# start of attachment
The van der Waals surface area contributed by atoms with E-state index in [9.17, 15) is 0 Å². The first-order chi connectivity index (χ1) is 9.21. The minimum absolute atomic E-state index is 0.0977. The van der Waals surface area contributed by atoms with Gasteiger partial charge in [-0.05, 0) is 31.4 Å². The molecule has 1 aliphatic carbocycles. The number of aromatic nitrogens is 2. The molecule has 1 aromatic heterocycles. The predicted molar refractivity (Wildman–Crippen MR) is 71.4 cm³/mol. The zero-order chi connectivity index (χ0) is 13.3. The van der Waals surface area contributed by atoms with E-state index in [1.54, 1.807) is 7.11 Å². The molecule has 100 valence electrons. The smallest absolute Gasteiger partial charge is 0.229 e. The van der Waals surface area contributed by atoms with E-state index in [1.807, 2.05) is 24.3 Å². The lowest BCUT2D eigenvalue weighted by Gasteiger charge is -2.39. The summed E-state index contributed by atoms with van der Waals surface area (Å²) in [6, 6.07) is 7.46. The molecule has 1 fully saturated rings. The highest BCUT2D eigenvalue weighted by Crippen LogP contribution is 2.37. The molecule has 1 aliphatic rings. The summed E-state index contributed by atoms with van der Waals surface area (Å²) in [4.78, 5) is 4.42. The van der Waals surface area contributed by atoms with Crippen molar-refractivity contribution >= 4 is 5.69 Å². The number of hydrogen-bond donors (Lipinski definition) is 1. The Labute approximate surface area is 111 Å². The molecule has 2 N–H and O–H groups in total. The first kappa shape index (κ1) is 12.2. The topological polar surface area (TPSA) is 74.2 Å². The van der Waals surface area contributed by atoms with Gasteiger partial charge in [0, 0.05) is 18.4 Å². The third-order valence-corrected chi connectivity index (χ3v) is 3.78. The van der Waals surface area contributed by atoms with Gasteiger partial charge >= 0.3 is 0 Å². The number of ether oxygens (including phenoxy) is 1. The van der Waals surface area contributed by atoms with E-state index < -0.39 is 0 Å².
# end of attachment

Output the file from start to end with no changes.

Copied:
The van der Waals surface area contributed by atoms with E-state index in [9.17, 15) is 0 Å². The first-order chi connectivity index (χ1) is 9.21. The minimum absolute atomic E-state index is 0.0977. The van der Waals surface area contributed by atoms with Gasteiger partial charge in [-0.05, 0) is 31.4 Å². The molecule has 1 aliphatic carbocycles. The number of aromatic nitrogens is 2. The molecule has 1 aromatic heterocycles. The predicted molar refractivity (Wildman–Crippen MR) is 71.4 cm³/mol. The zero-order chi connectivity index (χ0) is 13.3. The van der Waals surface area contributed by atoms with E-state index in [1.54, 1.807) is 7.11 Å². The molecule has 100 valence electrons. The smallest absolute Gasteiger partial charge is 0.229 e. The van der Waals surface area contributed by atoms with E-state index in [1.807, 2.05) is 24.3 Å². The lowest BCUT2D eigenvalue weighted by Gasteiger charge is -2.39. The summed E-state index contributed by atoms with van der Waals surface area (Å²) in [6, 6.07) is 7.46. The molecule has 1 fully saturated rings. The highest BCUT2D eigenvalue weighted by Crippen LogP contribution is 2.37. The molecule has 1 aliphatic rings. The summed E-state index contributed by atoms with van der Waals surface area (Å²) in [4.78, 5) is 4.42. The van der Waals surface area contributed by atoms with Crippen molar-refractivity contribution >= 4 is 5.69 Å². The number of hydrogen-bond donors (Lipinski definition) is 1. The Labute approximate surface area is 111 Å². The molecule has 2 N–H and O–H groups in total. The first kappa shape index (κ1) is 12.2. The topological polar surface area (TPSA) is 74.2 Å². The van der Waals surface area contributed by atoms with Gasteiger partial charge in [0, 0.05) is 18.4 Å². The third-order valence-corrected chi connectivity index (χ3v) is 3.78. The van der Waals surface area contributed by atoms with Gasteiger partial charge >= 0.3 is 0 Å². The number of ether oxygens (including phenoxy) is 1. The van der Waals surface area contributed by atoms with E-state index < -0.39 is 0 Å².